There was some awareness of the different vaccines available. Some preferences on which vaccine was received were voiced but generally participants indicated that they would just prefer the most effective vaccine. Generally, participants indicated that they would want to do more research before deciding on a preference.
Where participants did express a preference for a particular vaccine, it was generally for one they had seen more favourable reporting around in terms of effectiveness and minimal or less-serious side effects.Back to table of contents
Participants accessed a wide range of sources of information about the vaccine. The information seen by participants influenced hesitancy where positive news decreased worry about the vaccine, but negative news increased worry. Participants generally wanted more information on the potential side effects of the vaccine.
Sources of information about coronavirus (COVID-19) and the vaccine included:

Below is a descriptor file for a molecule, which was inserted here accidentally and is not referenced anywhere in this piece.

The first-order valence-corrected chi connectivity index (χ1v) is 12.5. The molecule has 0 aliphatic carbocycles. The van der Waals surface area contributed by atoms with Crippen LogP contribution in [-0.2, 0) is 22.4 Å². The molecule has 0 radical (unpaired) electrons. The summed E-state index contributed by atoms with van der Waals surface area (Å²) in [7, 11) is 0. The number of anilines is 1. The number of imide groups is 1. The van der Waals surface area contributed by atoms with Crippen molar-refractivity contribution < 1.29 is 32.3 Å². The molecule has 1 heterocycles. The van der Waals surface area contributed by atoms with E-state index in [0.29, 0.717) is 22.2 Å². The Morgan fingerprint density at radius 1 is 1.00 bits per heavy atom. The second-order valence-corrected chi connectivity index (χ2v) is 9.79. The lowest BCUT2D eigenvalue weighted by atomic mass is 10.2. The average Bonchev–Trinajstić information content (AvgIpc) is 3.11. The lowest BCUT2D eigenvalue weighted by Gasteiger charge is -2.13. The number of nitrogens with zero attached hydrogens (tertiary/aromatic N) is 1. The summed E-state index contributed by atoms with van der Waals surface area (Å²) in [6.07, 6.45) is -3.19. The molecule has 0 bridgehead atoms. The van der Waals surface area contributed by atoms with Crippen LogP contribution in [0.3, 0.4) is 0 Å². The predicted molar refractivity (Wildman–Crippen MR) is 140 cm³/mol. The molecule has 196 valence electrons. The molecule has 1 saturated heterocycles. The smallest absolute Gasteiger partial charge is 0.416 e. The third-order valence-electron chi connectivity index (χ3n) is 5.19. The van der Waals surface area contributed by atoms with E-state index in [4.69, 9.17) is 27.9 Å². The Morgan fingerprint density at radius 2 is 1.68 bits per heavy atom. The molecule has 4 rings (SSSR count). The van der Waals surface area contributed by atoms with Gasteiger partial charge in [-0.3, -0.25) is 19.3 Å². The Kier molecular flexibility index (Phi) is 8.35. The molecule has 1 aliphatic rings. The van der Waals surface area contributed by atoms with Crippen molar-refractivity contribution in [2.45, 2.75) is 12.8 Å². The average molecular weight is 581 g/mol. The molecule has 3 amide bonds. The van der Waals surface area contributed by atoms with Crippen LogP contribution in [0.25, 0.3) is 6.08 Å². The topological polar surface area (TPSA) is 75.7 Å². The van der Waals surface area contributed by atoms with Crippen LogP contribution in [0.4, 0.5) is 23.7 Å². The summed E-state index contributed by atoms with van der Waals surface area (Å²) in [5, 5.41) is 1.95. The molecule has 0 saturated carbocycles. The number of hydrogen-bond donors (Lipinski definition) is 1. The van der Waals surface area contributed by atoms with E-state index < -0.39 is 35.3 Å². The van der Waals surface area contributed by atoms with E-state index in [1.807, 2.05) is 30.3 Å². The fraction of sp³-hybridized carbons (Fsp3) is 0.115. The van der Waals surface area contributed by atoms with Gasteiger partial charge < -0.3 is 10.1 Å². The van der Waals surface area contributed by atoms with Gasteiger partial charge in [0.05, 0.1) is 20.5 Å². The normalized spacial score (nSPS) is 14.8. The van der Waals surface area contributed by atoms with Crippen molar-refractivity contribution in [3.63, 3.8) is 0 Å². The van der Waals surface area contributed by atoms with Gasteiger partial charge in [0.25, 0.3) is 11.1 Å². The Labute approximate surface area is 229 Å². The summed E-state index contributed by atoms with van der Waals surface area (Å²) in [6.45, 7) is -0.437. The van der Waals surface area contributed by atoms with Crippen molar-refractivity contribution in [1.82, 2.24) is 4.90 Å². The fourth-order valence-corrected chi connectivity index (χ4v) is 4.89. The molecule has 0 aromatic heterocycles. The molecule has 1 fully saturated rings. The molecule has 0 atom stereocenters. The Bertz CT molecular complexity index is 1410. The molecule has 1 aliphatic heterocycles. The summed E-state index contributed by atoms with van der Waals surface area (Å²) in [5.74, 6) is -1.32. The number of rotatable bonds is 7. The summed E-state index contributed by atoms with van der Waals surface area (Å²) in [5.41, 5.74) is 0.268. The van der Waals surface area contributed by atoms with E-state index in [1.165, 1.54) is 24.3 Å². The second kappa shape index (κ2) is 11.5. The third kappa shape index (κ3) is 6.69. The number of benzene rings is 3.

- news sources
- internet, such as:
- social media
- government websites
- NHS website
- ONS website
- statistics and research articles generally
- medical information generally
- pop ups on the phone (this was generally news sources however)
- word of mouth
Participants were mixed in whether they sought out information on the vaccine or whether they had happened across it. Happening across information was common across all participants, however, there were participants that then additionally sought out further information on what they had happened across to verify it or find out more.
Information fatigue was very common with participants indicating that they were now actively avoiding news about the pandemic: